74 Years Ago, She Was Kicked Out For Loving A Black Man–Today, Their Love Still Lives

The love story of Mary and Jake puts Romeo and Juliet to shame. They met in the 1940s and fell in love. But mixed-race couples were not accepted at the time. It was their love versus the world. However, they never gave up. They got married and got to live to see an age where their relationship was celebrated. Sadly, they have both passed away, with Mary reuniting with Jake in the afterlife in July 2020 [1].

Forbidden Love

The couple met during World War II when Jake was serving in the United Kingdom. He was originally from Trinidad and Mary was living in Britain. In an interview in 2016, Mary explained,

“I met Jake when he came over during the war from Trinidad, as part of the American forces stationed at the Burtonwood base near my home in Lancashire. We were at the same technical college. I was having typing and shorthand lessons and he’d been sent there for training by the Air Force. He was with a group of Black friends and they called my friend and me over to talk. We didn’t even know they spoke English, but Jake and I got chatting. He quoted Shakespeare to me, which I loved.” [2]

A few weeks later, Mary and her friend joined Jake and his group on a picnic. However, a woman biked past them and she was shocked two see the interracial group. She told Mary’s father and he banned her from seeing Jake.

When the war ended in 1945, Jake had to return to Trinidad. They frequently sent each other letters but it didn’t take long for Jake to feel like he couldn’t be apart from her anymore. Within a few years, he was back in Britain, down on one knee, asking Mary to be his wife. “He asked me to marry him, quite out of the blue, when I was only 19,” Mary said. “When I told my father I was going to marry Jake he said, ‘If you marry that man you will never set foot in this house again.’ He was horrified that I could contemplate marrying a Black man.”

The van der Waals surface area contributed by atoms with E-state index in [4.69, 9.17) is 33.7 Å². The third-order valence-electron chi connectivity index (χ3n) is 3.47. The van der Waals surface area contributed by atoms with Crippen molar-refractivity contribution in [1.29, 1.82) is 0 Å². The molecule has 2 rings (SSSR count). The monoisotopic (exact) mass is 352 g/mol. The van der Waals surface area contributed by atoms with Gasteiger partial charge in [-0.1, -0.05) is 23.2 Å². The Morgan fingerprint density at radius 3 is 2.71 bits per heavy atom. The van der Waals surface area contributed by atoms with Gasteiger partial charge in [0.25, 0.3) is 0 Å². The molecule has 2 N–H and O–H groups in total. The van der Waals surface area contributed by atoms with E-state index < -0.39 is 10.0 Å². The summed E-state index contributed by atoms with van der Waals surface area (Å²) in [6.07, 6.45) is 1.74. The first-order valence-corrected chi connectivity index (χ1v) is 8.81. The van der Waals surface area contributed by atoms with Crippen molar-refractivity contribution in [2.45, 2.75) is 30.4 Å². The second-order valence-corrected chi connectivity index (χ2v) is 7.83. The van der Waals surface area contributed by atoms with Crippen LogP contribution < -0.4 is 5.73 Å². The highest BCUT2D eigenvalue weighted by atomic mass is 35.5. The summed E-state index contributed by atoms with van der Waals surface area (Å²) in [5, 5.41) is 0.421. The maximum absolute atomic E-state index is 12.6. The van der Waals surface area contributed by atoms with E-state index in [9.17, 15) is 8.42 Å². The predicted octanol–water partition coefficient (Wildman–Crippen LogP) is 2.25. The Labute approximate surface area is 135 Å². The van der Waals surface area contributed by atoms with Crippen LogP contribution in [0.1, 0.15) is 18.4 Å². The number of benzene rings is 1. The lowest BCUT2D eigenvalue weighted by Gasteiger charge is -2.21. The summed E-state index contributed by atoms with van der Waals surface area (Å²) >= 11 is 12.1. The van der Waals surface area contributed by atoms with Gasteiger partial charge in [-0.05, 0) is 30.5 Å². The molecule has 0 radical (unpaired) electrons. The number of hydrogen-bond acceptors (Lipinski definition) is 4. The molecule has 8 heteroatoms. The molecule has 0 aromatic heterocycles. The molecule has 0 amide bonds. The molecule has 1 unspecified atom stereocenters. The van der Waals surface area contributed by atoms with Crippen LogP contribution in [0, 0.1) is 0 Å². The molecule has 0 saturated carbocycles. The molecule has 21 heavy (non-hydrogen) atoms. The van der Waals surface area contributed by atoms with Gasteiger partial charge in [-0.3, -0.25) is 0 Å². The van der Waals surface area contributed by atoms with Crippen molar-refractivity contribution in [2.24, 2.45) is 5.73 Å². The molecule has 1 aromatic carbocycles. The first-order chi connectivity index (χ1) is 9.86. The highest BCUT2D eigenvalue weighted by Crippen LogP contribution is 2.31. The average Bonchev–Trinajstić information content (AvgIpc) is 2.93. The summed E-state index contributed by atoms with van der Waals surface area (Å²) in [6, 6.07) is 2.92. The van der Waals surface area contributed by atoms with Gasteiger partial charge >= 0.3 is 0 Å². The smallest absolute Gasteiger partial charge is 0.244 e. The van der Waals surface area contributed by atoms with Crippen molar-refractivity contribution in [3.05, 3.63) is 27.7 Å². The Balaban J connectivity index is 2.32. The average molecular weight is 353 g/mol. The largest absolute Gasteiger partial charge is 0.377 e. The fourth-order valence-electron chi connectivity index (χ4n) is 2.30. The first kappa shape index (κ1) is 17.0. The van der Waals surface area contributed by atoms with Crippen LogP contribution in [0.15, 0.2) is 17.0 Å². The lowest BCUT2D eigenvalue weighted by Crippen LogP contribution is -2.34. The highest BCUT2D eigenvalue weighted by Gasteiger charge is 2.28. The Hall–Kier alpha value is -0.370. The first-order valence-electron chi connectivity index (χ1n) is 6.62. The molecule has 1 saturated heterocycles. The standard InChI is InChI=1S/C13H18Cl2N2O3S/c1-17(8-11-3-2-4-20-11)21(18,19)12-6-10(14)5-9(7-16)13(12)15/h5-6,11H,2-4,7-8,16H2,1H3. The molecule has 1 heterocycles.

Rejected By Her Family

“My father threw me out, and I left with only one small suitcase to my name. No family came to our register office wedding in 1948,” Mary added. “The first years of our marriage living in Birmingham were hell—I cried every day, and barely ate. No one would speak to us, we couldn’t find anywhere to live because no one would rent to a Black man, and we had no money.”

Strangers would gawk at them in the street. The stress was terrible, and to make matters worse, Mary had a miscarriage at eight months. “It wasn’t related to the stress I was under but it broke my heart, and we never had any more children,” she said. They already had three children at the time, Raymond, Cindy, and Patty. [2] “But gradually life became easier. I got teaching jobs, ending up as a deputy headteacher. First Jake worked in a factory, then for the Post Office.”

The couple began to make a few friends, but it wasn’t easy. “I used to say to new friends: ‘Look, I have to tell you this before I invite you to my home—my husband is Black,'” Mary said.

When her father passed away, Mary was 30. The two managed to reconnect but he never approved her marriage to Jake. But that didn’t stop them.